It’s called blaming the victim. In other words, not being held accountable for our actions. In my line of thinking, even if a woman went streaking across EDSA, that still doesn’t give you the right to forcibly have sex with her.
Similarly, when you laugh/make homophobic remarks, hold yourself responsible for your words and actions. Don’t pass it off by saying something lame like “eh, kasi, kalalaking tao, ganyan manamit!” Unless your name is Joan Rivers, and you work on the show called Fashion Police, everyone would best be reminded that freedom of expression also includes the right to wear, pierce, string, etc. anything on one’s hair, face and body.
In our secular democracy, there is no law that prevents men from wearing skirts or women from wearing pants, which I understand certain religions expressly forbid.
By all means, no one’s stopping you from making fun of others. But have the balls to say it’s because you’re a homophobe, you revel in hatred, and won’t apologize for it.
Besides, if you want to talk about gender-conforming clothing, Mr. Cruz may want to consider that his fellow priests certainly do not fall into that category themselves as far as their work clothes are concerned.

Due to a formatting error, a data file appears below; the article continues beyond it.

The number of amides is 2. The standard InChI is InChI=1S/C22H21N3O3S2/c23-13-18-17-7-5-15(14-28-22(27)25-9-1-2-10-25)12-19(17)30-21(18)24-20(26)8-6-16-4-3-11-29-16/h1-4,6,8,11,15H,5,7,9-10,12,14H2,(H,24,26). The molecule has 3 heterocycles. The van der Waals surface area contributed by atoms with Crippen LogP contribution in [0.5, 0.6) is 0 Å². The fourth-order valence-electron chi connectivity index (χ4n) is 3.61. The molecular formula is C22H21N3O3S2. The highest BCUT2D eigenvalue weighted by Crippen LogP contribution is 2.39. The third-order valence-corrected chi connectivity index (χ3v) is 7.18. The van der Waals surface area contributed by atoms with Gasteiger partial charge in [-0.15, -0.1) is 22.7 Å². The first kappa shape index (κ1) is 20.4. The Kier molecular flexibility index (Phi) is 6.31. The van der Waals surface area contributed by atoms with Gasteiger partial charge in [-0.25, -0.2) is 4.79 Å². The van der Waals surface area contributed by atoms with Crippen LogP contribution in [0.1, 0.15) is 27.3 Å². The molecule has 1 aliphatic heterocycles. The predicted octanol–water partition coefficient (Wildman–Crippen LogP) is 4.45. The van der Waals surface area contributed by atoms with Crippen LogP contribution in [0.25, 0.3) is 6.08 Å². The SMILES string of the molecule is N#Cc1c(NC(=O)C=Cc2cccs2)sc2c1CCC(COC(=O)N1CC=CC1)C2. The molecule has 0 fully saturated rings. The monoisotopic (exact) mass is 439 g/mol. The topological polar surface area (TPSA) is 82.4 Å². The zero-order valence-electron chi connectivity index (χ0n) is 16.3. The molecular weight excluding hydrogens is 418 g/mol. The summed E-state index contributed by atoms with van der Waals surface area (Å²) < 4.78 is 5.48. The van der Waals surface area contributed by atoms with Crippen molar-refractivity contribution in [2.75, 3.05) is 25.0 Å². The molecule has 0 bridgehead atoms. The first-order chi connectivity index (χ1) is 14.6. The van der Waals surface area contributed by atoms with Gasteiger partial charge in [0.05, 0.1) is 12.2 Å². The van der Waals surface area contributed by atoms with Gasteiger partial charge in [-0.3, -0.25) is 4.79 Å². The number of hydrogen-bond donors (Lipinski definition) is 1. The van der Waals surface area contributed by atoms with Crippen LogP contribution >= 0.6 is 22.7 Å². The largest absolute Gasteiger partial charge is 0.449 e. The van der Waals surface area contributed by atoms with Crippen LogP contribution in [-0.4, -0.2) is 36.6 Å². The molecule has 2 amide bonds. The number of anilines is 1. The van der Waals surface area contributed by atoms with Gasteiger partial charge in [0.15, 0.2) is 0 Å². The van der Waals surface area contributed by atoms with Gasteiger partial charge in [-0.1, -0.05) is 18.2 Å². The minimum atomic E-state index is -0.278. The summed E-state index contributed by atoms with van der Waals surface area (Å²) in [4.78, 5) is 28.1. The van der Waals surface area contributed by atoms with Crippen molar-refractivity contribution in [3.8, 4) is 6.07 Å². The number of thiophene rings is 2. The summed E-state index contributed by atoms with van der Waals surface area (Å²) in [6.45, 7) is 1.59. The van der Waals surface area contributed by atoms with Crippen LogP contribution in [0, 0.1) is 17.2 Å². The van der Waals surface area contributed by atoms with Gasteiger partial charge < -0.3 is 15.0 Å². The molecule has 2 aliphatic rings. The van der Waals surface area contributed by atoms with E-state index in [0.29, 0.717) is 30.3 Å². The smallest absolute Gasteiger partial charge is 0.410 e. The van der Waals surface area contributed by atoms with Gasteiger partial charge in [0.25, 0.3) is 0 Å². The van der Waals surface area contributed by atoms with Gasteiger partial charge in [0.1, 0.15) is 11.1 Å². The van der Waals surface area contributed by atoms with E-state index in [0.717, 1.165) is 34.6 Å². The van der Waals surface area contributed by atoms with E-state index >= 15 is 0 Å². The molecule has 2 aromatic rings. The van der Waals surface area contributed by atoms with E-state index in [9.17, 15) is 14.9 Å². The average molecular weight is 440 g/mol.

3. Pointing reflects upon the pointer
What you laugh at/find worthy of ridicule is a reflection of you, and not the object of laughter.
I prefer to think of it as a Rorschach inkblot: that famous psychological tool using a series of images to determine your state of mind. We may be looking at the same thing, but we will all perceive it differently.
Likewise, when you go out of your way to denigrate someone who doesn’t “measure up” to your standard of clothing, action or morality, it reveals who you are: a judgmental individual who cannot accept any other view but your own, and is hellbent with subverting any idea that contradicts yours, free choice and decision making be damned.
As a non-Catholic, I appreciated what Pope Francis tried to do: extend an open palm to the LGBT community, however trite it may have seemed to some quarters. I have also read several commentaries that the core position of the Catholic Church has not changed; in fact, other priests have come out saying gays are still going to hell.
I am not looking to change anyone’s religion or how they treat the LGBT community. I have long maintained that it is religion, not sexual orientation, that is a matter of choice. But the new Pope has given me a sense of his humility that I do not see quite often in religious leaders (ironically).
And as I’ve indicated to some friends, I prefer the Dalai Lama’s formula, who said that his philosophy is kindness, and that his heart is his temple. That really is what anyone can ask for: that we treat each other with kindness and compassion, regardless of how we identify ourselves.
That can only happen when you take your eyes off the exterior, and focus on the inside. – Rappler.com
This article by Joey Ramirez was reprinted from his blog with permission.
Happy transvestite man image from Shutterstock.